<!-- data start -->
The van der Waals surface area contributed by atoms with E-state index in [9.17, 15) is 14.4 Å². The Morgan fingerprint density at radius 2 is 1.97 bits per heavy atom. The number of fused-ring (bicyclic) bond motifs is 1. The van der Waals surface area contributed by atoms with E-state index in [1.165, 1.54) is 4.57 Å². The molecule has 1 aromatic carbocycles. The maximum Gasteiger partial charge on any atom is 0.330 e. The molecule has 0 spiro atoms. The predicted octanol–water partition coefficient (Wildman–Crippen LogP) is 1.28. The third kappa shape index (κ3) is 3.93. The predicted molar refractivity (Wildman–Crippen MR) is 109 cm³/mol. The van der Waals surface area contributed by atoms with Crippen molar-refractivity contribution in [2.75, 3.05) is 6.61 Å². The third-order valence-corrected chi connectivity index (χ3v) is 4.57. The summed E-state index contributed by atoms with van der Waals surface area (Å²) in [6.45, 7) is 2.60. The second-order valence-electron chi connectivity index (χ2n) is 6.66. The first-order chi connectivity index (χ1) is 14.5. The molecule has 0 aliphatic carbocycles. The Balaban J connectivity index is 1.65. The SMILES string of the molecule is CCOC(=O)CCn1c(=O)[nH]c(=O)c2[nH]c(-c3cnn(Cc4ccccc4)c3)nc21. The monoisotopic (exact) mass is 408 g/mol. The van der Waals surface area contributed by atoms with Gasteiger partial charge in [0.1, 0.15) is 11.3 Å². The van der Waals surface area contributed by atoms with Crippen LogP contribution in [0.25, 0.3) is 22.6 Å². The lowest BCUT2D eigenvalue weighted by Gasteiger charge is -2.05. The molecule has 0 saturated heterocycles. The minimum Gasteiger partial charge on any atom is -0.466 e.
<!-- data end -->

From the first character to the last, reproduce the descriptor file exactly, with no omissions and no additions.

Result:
The van der Waals surface area contributed by atoms with E-state index in [9.17, 15) is 14.4 Å². The Morgan fingerprint density at radius 2 is 1.97 bits per heavy atom. The number of fused-ring (bicyclic) bond motifs is 1. The van der Waals surface area contributed by atoms with E-state index in [1.165, 1.54) is 4.57 Å². The molecule has 1 aromatic carbocycles. The maximum Gasteiger partial charge on any atom is 0.330 e. The molecule has 0 spiro atoms. The predicted octanol–water partition coefficient (Wildman–Crippen LogP) is 1.28. The third kappa shape index (κ3) is 3.93. The predicted molar refractivity (Wildman–Crippen MR) is 109 cm³/mol. The van der Waals surface area contributed by atoms with Crippen molar-refractivity contribution in [2.75, 3.05) is 6.61 Å². The third-order valence-corrected chi connectivity index (χ3v) is 4.57. The summed E-state index contributed by atoms with van der Waals surface area (Å²) in [6.45, 7) is 2.60. The second-order valence-electron chi connectivity index (χ2n) is 6.66. The first-order chi connectivity index (χ1) is 14.5. The molecule has 0 aliphatic carbocycles. The Balaban J connectivity index is 1.65. The SMILES string of the molecule is CCOC(=O)CCn1c(=O)[nH]c(=O)c2[nH]c(-c3cnn(Cc4ccccc4)c3)nc21. The monoisotopic (exact) mass is 408 g/mol. The van der Waals surface area contributed by atoms with Gasteiger partial charge in [0.1, 0.15) is 11.3 Å². The van der Waals surface area contributed by atoms with Crippen LogP contribution in [0.25, 0.3) is 22.6 Å². The lowest BCUT2D eigenvalue weighted by Gasteiger charge is -2.05. The molecule has 0 saturated heterocycles. The minimum Gasteiger partial charge on any atom is -0.466 e.